Neonatal Research

 

Neonatal Intensive Care Unit (NICU)

The Neonatal Intensive Care Unit (NICU) at Ayers Children’s Medical Center provides highly specialized care for babies born prematurely or those who require extra medical attention after birth.  Our neonatal team includes board-certified neonatologists, neonatal nurse practitioners, a highly skilled nursing staff, respiratory therapists, physical and music therapists, certified lactation counselors, a social worker, dietitian and pediatric pharmacist, all of whom provide your special baby with high quality compassionate care.

Neonatal Research

Neonatal research is conducted at the Ayers Children’s Medical Center – Vanderbilt Regional Affiliate Nursery with the intent purpose of improving the quality of care for our some of our most vulnerable patients.  Prematurity and associated complications are the leading cause of death in infants.  With what we learn from our research efforts we are able to change practices in providing care and improve outcomes for these babies.

Neonatal Research Team

Scott Guthrie, M.D., F.A.A.P.
Assistant Professor of Pediatrics
Vanderbilt University School of Medicine and the Monroe Carell Jr. Children’s Hospital at Vanderbilt
Mildred Stahlman Division of Neonatology in Jackson
Chairman of Pediatrics at Ayers Children’s Medical Center

Current Neonatal Research Initiatives

1.  Prematurity and Respiratory Outcomes Program (PROP) and Improving Prematurity-related Respiratory Outcomes at Vanderbilt (IMPROV) a National Heart, Lung, Blood Institute funded study (NCT01435187). Primary objective of the study is to observe the lung health of premature infants and improve care treatments while hospitalized and after discharge.  Publications resulting from this research can be found at the following links:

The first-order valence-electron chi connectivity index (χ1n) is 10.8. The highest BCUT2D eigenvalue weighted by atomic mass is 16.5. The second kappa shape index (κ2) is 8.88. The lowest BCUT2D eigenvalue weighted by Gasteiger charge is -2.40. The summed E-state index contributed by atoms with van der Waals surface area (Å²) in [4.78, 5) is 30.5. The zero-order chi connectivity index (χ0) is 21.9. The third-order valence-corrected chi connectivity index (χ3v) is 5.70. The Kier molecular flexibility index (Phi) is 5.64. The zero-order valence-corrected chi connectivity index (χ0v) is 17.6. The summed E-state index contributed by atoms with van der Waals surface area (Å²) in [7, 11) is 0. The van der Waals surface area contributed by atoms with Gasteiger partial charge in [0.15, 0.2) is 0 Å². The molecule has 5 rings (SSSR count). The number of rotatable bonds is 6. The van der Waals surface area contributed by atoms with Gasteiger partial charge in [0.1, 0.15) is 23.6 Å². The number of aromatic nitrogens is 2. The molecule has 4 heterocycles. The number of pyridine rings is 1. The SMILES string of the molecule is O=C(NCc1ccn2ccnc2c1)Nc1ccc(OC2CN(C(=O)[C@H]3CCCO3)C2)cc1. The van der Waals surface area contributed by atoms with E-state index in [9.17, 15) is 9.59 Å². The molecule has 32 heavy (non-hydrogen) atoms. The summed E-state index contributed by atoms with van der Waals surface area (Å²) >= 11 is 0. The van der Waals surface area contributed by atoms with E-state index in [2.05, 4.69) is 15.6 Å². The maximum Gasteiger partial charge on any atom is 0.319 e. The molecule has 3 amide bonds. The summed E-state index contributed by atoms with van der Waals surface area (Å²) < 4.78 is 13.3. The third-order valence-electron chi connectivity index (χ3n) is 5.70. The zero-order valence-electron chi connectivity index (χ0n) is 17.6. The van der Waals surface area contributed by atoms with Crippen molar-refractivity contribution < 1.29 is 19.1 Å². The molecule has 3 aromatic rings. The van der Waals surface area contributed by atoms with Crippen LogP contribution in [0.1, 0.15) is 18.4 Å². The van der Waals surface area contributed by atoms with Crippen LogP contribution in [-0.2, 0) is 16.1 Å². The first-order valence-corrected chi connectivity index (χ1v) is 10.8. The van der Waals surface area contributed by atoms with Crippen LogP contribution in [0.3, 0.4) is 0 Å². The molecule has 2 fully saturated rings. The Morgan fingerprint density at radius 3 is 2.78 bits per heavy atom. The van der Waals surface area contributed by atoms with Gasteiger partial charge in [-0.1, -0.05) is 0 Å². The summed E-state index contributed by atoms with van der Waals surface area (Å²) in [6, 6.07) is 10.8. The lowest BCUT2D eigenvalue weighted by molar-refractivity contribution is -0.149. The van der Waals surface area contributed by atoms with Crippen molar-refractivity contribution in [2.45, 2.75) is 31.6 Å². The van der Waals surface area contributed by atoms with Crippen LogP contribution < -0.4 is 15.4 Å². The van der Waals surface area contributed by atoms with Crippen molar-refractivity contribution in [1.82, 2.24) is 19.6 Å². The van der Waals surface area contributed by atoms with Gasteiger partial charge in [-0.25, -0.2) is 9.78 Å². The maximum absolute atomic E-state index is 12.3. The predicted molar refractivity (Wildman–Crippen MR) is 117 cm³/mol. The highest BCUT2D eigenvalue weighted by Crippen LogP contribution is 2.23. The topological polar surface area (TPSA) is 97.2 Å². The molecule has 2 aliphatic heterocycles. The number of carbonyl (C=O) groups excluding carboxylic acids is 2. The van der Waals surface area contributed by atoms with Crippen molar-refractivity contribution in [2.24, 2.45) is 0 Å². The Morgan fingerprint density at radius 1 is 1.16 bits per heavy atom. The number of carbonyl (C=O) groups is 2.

http://www.ncbi.nlm.nih.gov/pubmed/25886363
     http://www.nature.com/jp/journal/v35/n5/full/jp201519a.html


2.  Postnatal Age Is a Critical Determinant of the Neonatal Host Response to Sepsis. Primary objective of the study is to demonstrate the timing after birth is a critical factor in the premature neonates response to infection.  The publication resulting from this research can be found at the following link:

     http://molmed.org/content/pdfstore/15_064_Wynn.pdf


3.  The Utility of Bedside CRP testing in the Neonatal ICU
Primary objective of the study is to determine the usefulness of a bedside CRP value to guide antibiotic therapy when the diagnosis of sepsis is uncertain. Research is currently active with the reporting of outcomes in the near future.

4.  IBP-9414-010: A randomized, double blind, parallel-group, dose escalation placebo-controlled multicenter study to investigate the safety and tolerability of IBP-9414 administered in preterm infants.

Research to begin in the Winter of 2015

 

Sharon Wadley, BSN, RN, M.T.
Neonatal ICU Research Coordinator
Email:  sharon.wadley@wth.org